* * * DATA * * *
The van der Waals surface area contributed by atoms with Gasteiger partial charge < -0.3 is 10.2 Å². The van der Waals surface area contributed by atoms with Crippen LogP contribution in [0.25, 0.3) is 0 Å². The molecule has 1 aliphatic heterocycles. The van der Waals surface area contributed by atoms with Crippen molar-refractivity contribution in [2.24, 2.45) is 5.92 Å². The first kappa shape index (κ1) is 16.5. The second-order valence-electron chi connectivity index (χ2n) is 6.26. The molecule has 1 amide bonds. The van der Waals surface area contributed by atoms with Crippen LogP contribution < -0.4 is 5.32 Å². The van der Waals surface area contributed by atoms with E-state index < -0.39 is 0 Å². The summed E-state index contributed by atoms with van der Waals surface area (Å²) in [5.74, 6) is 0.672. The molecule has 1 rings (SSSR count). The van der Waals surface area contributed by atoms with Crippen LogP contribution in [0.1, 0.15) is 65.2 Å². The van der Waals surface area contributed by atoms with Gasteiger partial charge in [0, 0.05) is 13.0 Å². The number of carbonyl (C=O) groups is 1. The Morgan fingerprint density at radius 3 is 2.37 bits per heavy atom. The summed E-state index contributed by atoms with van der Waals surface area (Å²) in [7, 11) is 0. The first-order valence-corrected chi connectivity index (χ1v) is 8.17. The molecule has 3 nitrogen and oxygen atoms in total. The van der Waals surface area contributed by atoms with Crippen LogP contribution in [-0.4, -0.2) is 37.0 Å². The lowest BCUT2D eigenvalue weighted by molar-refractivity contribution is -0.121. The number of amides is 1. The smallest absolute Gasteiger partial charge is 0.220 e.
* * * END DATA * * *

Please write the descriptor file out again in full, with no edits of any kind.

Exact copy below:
The van der Waals surface area contributed by atoms with Gasteiger partial charge < -0.3 is 10.2 Å². The van der Waals surface area contributed by atoms with Crippen LogP contribution in [0.25, 0.3) is 0 Å². The molecule has 1 aliphatic heterocycles. The van der Waals surface area contributed by atoms with Crippen molar-refractivity contribution in [2.24, 2.45) is 5.92 Å². The first kappa shape index (κ1) is 16.5. The second-order valence-electron chi connectivity index (χ2n) is 6.26. The molecule has 1 amide bonds. The van der Waals surface area contributed by atoms with Crippen LogP contribution < -0.4 is 5.32 Å². The van der Waals surface area contributed by atoms with E-state index < -0.39 is 0 Å². The summed E-state index contributed by atoms with van der Waals surface area (Å²) in [5.74, 6) is 0.672. The molecule has 1 rings (SSSR count). The van der Waals surface area contributed by atoms with Crippen LogP contribution in [0.1, 0.15) is 65.2 Å². The van der Waals surface area contributed by atoms with Gasteiger partial charge in [0, 0.05) is 13.0 Å². The number of carbonyl (C=O) groups is 1. The Morgan fingerprint density at radius 3 is 2.37 bits per heavy atom. The summed E-state index contributed by atoms with van der Waals surface area (Å²) in [7, 11) is 0. The first-order valence-corrected chi connectivity index (χ1v) is 8.17. The molecule has 3 nitrogen and oxygen atoms in total. The van der Waals surface area contributed by atoms with Crippen LogP contribution in [-0.4, -0.2) is 37.0 Å². The lowest BCUT2D eigenvalue weighted by molar-refractivity contribution is -0.121. The number of amides is 1. The smallest absolute Gasteiger partial charge is 0.220 e.